Activists, raiders, and directors: Opportunism and the balance of corporate power
AbstractWe model corporate governance in a world with competitive securities markets as well as markets for corporate assets. We show that varying the liquidity and opacity of corporate assets, the vitality of the market for corporate control, and the costs of enforcing shareholder rights to cash flows leads to a plethora of institutional designs. When asset liquidity is high, shareholder rights are enforced through the option to liquidate as in a mutual fund. When the opacity of corporate assets is relatively high and asset liquidity is relatively low, firms will eschew reliance on board monitoring and instead rely on shareholder activism. An increase in the cost of ownership concentration, by increasing the inefficiency of shareholder activism, will increase the reliance on board activism and decrease the reliance on CEO compensation. Decreases in the cost of enforcement of shareholder rights and the opacity of corporate assets, and increased raider activity further strengthen the preference for activist boards.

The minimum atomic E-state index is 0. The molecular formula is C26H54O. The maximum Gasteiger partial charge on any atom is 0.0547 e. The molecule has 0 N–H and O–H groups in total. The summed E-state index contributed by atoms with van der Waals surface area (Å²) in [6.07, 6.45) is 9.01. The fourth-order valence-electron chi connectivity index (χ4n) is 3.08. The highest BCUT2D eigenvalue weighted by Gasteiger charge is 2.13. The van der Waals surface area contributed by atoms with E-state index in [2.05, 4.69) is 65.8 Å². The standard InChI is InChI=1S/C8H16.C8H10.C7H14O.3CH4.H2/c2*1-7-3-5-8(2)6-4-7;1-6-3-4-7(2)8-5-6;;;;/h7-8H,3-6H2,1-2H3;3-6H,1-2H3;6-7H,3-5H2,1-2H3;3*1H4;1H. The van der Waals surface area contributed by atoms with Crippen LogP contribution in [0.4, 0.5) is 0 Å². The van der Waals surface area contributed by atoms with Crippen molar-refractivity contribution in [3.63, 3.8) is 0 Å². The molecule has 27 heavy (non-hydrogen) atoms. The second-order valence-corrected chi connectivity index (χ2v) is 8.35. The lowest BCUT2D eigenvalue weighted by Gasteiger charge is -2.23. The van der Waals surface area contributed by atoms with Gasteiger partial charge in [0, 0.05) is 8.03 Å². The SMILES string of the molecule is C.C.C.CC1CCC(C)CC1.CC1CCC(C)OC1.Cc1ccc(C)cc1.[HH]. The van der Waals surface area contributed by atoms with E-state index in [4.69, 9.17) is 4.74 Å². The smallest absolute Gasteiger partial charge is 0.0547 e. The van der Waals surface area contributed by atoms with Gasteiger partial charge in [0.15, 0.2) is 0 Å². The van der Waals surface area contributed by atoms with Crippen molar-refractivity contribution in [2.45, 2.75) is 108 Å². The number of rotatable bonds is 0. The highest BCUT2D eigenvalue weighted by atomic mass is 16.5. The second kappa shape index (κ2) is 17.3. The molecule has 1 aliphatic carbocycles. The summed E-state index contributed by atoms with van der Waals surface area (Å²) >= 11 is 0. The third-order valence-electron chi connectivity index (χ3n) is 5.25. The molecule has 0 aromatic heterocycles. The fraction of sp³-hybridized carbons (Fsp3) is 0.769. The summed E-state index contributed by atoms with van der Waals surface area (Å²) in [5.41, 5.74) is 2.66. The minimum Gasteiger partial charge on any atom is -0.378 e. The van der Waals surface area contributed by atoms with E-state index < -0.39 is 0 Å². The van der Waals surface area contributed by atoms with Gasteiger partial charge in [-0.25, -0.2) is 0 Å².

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Bibliographic InfoPaper provided by Oxford Financial Research Centre in its series OFRC Working Papers Series with number 2008fe09.
Date of creation: 2008
Date of revision:
governance; asset liquidity; institutional design;
Other versions of this item:
- Thomas H. Noe & Michael J. Rebello & Ramana Sonti, 2008. "Activists, raiders, and directors: Opportunism and the balance of corporate power," OFRC Working Papers Series 2008fe9, Oxford Financial Research Centre.
- G20 - Financial Economics - - Financial Institutions and Services - - - General
- G34 - Financial Economics - - Corporate Finance and Governance - - - Mergers; Acquisitions; Restructuring; Corporate Governance
This paper has been announced in the following NEP Reports:
- NEP-ALL-2008-03-08 (All new papers)
- NEP-BEC-2008-03-08 (Business Economics)
- NEP-CFN-2008-03-08 (Corporate Finance)
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